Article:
With the recent announcement of the first three downloadable content (DLC) packs for the hit game Fallout 4, developer Bethesda created a storm of player interest.
Bethesda created five packs of downloadable content for Fallout 3, and they were all pretty beefy. What has been announced thus far for the Fallout 4 Season Pass seems a little lean compared to Fallout 3. This is not a bad thing – let me explain why.
If you can’t watch the video: In the original DLC announcement, Bethesda may have leaked some big details, “our first series of add-ons.” Series. Bethesda will release several series of downloadable content for Fallout 4. The announcement indicates there will be at least one more series of DLC, and probably two. This would bring the total number of DLC packs to anywhere between six and nine. I’m going to lean towards nine – We’re seeing content release every month from March to May for the first series. Series Two would likely release content between June and August, and Series Three would likely release between September and December. Bethesda has promised all DLC in the Season Pass will come in 2016, so it times out perfectly.
I don’t want to speculate too much, but the first series of DLC appears to include what basically amounts to a small story/gear pack, settlement expansion pack, and major story expansion. It makes sense to do a couple more series designed this way. All of this is on top of Bethesda’s updates to Fallout 4 – We know an overhaul to Survival Mode is coming, plus support for Mods, and that’s all free.
As part of the original DLC announcement, Bethesda also released pricing information for each of the three announced expansion packs: Automatron will cost $9.99 (US), Wasteland Workshop will cost $4.99 (US), and Far Harbor will cost $24.99 (US). That totals to about $40 alone – $10 more than the price of the Season Pass. If we are getting between six to nine total DLC packs, then Bethesda’s original asking price of $30 for the Season Pass is an absolute steal. Although Bethesda announced the Season Pass price would jump to $50 on March 1st, players still ought to be thrilled with their purchase. However, some gamers were still upset at the the price increase, venting on social media networks like Twitter:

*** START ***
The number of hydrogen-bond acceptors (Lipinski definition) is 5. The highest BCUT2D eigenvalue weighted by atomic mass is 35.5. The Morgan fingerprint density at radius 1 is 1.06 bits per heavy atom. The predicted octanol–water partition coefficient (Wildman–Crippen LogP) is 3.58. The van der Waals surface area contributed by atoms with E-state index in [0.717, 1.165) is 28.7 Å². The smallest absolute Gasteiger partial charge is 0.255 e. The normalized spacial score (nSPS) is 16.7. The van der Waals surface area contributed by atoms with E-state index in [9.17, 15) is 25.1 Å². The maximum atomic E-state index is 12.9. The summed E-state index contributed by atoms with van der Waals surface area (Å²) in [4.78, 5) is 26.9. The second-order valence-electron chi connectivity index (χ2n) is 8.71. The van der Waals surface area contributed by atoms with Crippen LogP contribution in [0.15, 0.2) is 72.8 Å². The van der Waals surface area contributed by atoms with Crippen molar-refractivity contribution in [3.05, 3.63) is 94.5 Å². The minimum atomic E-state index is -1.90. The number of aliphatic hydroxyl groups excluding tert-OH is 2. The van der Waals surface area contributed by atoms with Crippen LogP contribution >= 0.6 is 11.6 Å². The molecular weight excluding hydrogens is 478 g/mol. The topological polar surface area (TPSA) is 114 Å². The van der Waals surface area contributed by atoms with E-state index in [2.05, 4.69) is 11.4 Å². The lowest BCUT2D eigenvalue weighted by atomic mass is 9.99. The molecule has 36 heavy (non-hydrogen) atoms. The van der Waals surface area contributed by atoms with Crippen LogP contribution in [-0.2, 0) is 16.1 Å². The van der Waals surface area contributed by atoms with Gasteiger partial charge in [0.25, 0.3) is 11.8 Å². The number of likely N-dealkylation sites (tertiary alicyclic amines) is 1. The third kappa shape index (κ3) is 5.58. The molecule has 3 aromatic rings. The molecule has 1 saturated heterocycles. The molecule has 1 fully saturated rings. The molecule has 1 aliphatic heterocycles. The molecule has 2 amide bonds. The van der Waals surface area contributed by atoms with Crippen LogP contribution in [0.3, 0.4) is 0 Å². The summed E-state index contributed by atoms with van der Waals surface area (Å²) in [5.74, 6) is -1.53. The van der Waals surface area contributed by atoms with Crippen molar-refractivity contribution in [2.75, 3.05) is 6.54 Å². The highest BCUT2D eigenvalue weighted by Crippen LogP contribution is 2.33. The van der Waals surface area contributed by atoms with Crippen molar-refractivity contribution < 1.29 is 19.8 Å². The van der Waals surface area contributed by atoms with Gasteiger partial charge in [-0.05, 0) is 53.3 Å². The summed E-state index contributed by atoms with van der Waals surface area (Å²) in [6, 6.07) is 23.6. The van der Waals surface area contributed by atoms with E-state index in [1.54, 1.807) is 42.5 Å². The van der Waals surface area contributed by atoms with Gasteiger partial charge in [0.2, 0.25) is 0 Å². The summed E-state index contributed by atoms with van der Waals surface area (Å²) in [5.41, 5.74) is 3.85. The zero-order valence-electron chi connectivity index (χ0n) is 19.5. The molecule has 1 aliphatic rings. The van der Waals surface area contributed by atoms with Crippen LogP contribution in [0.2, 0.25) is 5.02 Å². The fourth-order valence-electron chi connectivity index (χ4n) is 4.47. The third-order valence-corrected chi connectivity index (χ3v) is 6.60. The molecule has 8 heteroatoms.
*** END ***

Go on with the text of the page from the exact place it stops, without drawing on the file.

@DCDeacon is the Twitter handle of Bethesda’s Vice President of Public Relations and Marketing, Pete Hines. Hines has been fielding plenty of responses from Fallout 4 fans upset with the company’s decision to raise the price of the game’s Season Pass. However, one of his tweets was particularly poignant, and happened to be in response to @thesoulpack‘s tweet:
If you’d like to view the whole conversation, you can do that here. Hines comes off as a little cold, but he’s not without good reason. Bethesda made the DLC announcement on February 16th, and the price increase won’t take effect for nearly two weeks – that’s more than enough time to stroll into your local game store or jump on a service like Xbox Live or the Playstation Network to purchase it.
According to the original DLC press release, Bethesda states, “We have plans for more. More than $60 worth of new Fallout adventures and features throughout 2016.” It’s unclear if this means an additional $60 worth of content on top of the already announced $40, or just a couple more expansion packs. When we reached out to Pete Hines, he could only say that they haven’t announced how many.
Given Bethesda’s plans for DLC, the increase in the asking price is more than reasonable. Especially when the company has the decency to inform you ahead of time. I understand that purchasing a Season Pass can be seen as somewhat of an investment, especially if you are a student, or if you’re not exactly rolling in money – I have been there. Bethesda is even giving fans a shot at playing the downloadable content for free as part of a DLC Beta. You must be at least 18 years or older to sign up, and there is a Non-Disclosure Agreement (NDA), but if you are selected for the program, you get all the DLC, gratis. That’s a sweet deal.
Bethesda has, at every turn, shown themselves to be a shining example of a company that makes a concerted effort to develop player-centered experiences – Whether that’s through putting together an absolutely massive game, consistently updating it, or listening to player feedback. If you’re on the fence about the Season Pass, or unhappy with the upcoming price increase, remember the words of Twitter user @ArchAzrael.
I trust Bethesda as a developer. Do you? Let us know in the comments.